Toronto Fringe: A lovely, complex, layered exploration of relationships in Perceptions of Love in the Pursuit of Happiness

Tim Cadeny, Andrea Brown, Joel Fishbane, Geneviève DeGraves, Shelly Antony & Katherine Fogler – photo by Tim Cadeny

A baby on the way. A marital infidelity. Marriage counsellor, heal thyself.

Three Five Productions’ Perceptions of Love in the Pursuit of Happiness, written and directed by Chantal Forde, examines three couples facing huge relationship challenges as they strive for life, love and happiness – running in the Factory Theatre mainspace for Toronto Fringe.

Jessica (Katherine Fogler) and Damon (Shelly Antony) are married high school sweethearts. He’s just been promoted at work, which comes as a great relief as they’re expecting their first baby. It’s a big change coming to their lives – and relationship – one that forces them to consider what they really want. Do they both want the same things?

Nika (Andrea Brown) and Marcus (Tim Cadeny) have been forced apart by an affair, and are trying to put the pieces of their marriage back together. Forgetting is impossible, but what about forgiveness – and, even more importantly, trust?

Marriage counsellor Stephen (Joel Fishbane) finds himself working on his own relationship issues with his younger girlfriend Lise (Genviève DeGraves). Is there more to this May/December relationship than good times and great sex? And can he bring himself to walk the talk?

Really nice work from this cast, who collectively brave the deep emotional places of these characters with respect and honesty; and bring a quiet, natural dynamic to these relationships – the ease and difficulty of couples who know each other well. Antony’s Damon is sweet, boyish and optimistic; excited and scared at the prospect of becoming a father. Fogler is edgy and smart-ass as Jessica, whose attitude goes into overdrive as she deals with her own terror and uncertainty at this huge life change. Brown gives Nika multiple layers of inner conflict as she push-pulls to and from Marcus with a combination of determination and fragility; longing to make it work, but struggling with her own trust issues. And Cadeny’s Marcus is irreverently funny, contrite and hopeful, but wary himself; finding forgiveness isn’t easy and he can’t make Nika trust him. Fishbane is good-natured and professional as Stephen, a middle-aged dude who’s good at what he does, but torn between the optics and what his heart is telling him when it comes to his feelings for his much younger girlfriend. As Lise, DeGraves is bubbly and vivacious, a fresh university grad who’s excited to take on the world and not afraid to work for it, and wise beyond her years.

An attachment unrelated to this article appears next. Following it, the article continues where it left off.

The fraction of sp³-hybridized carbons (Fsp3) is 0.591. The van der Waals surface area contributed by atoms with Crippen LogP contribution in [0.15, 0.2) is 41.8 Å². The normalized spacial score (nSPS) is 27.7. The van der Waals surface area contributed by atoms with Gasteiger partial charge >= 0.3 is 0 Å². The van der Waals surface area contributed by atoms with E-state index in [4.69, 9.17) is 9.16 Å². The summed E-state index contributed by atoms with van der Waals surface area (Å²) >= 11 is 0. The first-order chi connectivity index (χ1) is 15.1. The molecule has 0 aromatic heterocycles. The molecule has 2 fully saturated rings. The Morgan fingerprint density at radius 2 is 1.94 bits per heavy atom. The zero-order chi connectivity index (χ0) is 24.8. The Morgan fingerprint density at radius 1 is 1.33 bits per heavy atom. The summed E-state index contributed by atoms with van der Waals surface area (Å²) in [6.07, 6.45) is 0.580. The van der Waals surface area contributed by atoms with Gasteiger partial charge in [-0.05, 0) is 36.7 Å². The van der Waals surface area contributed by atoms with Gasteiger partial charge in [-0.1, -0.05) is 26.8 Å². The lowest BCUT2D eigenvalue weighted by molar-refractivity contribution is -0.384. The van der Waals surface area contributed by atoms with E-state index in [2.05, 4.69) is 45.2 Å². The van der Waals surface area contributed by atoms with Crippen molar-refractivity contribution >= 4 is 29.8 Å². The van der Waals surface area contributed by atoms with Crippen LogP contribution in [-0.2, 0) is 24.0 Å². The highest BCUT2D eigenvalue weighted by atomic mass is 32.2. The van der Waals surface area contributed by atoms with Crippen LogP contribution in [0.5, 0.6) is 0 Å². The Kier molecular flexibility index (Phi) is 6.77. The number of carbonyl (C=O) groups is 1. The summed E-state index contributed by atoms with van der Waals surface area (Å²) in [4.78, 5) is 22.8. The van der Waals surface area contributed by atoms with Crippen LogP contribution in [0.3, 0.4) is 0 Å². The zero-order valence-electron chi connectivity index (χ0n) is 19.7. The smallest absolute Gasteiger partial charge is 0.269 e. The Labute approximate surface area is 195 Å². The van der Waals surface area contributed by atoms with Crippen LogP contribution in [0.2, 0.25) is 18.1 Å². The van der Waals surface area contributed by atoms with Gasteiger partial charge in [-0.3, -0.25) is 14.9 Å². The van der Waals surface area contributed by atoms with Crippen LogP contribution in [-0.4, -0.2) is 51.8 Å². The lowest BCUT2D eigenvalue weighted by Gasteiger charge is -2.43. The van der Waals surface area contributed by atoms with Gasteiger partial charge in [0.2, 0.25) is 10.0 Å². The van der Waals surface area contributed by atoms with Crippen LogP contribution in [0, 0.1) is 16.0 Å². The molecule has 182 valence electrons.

You can’t help but place yourself in these couples’ situations – or at least form an opinion about them. The play also highlights the question: How much of our own ‘happy’ can we – or should we – come to expect from the one we love and how we feel when we’re with them?

Perceptions of Love in the Pursuit of Happiness is a lovely, complex, layered exploration of modern-day romantic relationships – gradually and organically unfolding, and performed with truth and heart by an excellent cast.

Perceptions of Love in the Pursuit of Happiness continues at the Factory Theatre mainspace until July 11 – check their Fringe show page for exact dates/times.


Published by life with more cowbell

Multidisciplinary storyteller. Out & proud. Torontonian. Likes playing with words. A lot.

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